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The Link Between ADHD and Eating Disorders


If you struggle with an eating disorder, ADHD may be at the heart of it. Unfortunately, many girls are not diagnosed with ADHD until later in life.

Evidence suggests a strong link between individuals with ADD/ADHD and eating disorders such as:

  • compulsive overeating
  • binging
  • binging and purging (Bulimia)
  • self-starvation (Anorexia)

Passionately working with countless women over the years, I have seen this strong link in my own practice. The underlying problem is, many women (girls) are not diagnosed with ADHD in childhood, because they often do not exhibit the classic trait of hyperactivity as boys typically do. Instead, many girls’ ADHD manifests itself in inattentiveness and difficulty focusing. Being improperly diagnosed (or not diagnosed at all), many girls turn to food to ease their symptoms.

Why food?

Eating disorders are a method of self-medicating. People who feel out of control, people who feel pain or confusion, people who feel chaotic – well, they want to feel better. We can all sympathize with that at some point in our lives.

Individuals with ADHD feel that way constantly. Food makes them feel better. The drug-like effects of food are only temporary, which in turn leads to compulsive behaviors. As any addict does, sufferers of undiagnosed ADHD begin to obsess about getting their next “fix.”

Most compulsive overeaters, bingers, and Bulimics crave sugary, high-carbohydrate foods. These foods can actually change the brain’s neurochemistry in a person with ADHD, as the ADD brain is slower to absorb glucose. Sugary, high-carb foods also increase Serotonin levels, which helps alleviate anxiety, irritability, and depression.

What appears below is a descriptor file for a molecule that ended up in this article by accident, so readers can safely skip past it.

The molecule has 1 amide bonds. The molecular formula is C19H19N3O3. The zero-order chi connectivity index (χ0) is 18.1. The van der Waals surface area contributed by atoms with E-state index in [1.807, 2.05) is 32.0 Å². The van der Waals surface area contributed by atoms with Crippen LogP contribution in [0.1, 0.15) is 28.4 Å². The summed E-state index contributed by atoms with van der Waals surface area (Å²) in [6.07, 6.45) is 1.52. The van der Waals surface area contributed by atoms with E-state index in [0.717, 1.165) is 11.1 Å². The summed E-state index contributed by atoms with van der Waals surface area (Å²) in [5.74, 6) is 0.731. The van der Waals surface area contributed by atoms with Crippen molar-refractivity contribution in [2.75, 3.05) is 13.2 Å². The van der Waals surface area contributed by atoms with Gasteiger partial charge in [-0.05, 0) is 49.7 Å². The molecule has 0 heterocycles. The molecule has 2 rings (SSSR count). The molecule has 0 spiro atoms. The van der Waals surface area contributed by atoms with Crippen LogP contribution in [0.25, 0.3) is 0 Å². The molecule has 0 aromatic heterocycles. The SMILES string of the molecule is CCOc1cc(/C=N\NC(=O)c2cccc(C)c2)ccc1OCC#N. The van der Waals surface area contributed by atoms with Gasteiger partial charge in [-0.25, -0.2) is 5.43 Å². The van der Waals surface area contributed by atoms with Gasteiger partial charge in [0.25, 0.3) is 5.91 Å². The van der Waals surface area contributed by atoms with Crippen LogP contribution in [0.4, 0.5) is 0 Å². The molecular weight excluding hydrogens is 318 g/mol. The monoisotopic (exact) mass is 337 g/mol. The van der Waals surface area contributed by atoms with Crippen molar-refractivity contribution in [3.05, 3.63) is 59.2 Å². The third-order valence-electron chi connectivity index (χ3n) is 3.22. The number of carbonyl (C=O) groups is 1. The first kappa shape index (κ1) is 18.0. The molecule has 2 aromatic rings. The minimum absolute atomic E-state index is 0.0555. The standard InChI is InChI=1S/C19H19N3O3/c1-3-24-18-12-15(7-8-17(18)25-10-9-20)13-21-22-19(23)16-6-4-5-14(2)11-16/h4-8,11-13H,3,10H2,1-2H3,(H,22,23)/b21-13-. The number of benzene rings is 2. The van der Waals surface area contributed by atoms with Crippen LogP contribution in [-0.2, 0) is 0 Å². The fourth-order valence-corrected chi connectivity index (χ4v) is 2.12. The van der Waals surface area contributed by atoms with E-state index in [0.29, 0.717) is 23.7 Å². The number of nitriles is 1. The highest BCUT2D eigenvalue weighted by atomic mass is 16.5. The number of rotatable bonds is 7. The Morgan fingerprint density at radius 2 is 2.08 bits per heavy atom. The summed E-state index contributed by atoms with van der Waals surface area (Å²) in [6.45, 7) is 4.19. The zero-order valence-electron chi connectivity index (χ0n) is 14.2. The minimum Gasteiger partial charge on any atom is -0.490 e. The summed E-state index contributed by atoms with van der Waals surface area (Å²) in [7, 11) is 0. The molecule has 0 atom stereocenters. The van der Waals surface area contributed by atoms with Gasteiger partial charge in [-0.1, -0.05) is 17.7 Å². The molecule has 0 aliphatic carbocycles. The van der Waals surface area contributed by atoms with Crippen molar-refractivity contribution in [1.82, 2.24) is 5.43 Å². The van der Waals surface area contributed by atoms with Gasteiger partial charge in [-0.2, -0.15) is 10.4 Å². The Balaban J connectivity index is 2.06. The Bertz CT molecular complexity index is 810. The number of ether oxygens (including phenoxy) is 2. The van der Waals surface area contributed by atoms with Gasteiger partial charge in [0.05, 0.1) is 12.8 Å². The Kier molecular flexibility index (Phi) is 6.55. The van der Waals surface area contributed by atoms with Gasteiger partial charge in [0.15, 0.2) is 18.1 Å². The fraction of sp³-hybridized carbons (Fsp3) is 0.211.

It makes sense that food is a “drug of choice” among many individuals with ADHD, as they can turn to it at a young age to soothe their restless, chaotic brains. After eating, they can feel alert, calm, and focused for a time. They can feel in control.

For some, self-starvation is their way to curtail distractability, impulsiveness, and hyperactivity. The obsession with thinness and not eating helps focus their mind and in itself feels therapeutic and calming.

Obviously eating disorders of all kinds, whether compulsive overeating, binging, binging and purging, or starvation, can lead to serious health problems. In my practice, I usually look to ADHD as a potential root problem, with eating disorders as a symptom.

Treatment for ADHD and Eating Disorders

In individuals with ADHD and eating disorders, it is absolutely imperative to treat both. Treating only an eating disorder is a band-aid solution. You must address the underlying cause in order to achieve healing and total wellness.

When ADHD is properly treated, the individual is better able to focus and follow through with treatment for their eating disorders. They also learn how to better control their impulses, and feel less inclined to self-medicate their symptoms.

But before treatment comes a proper diagnosis.

Parents: If your young daughter is suffering from inattentiveness, anxiety, or depression, or your adolescent or young adult daughter is struggling with an eating disorder, seek help from a licensed psychologist who can help you get to the root cause of her pain.

Women: Good news: There is hope for you! With proper treatment, therapy, and/or coaching, you can learn to accept yourself for the beautiful person you are, and learn the skills necessary to take control of your life! You can be focused, self-disciplined, and achieve goals at home, at work, and in your relationships!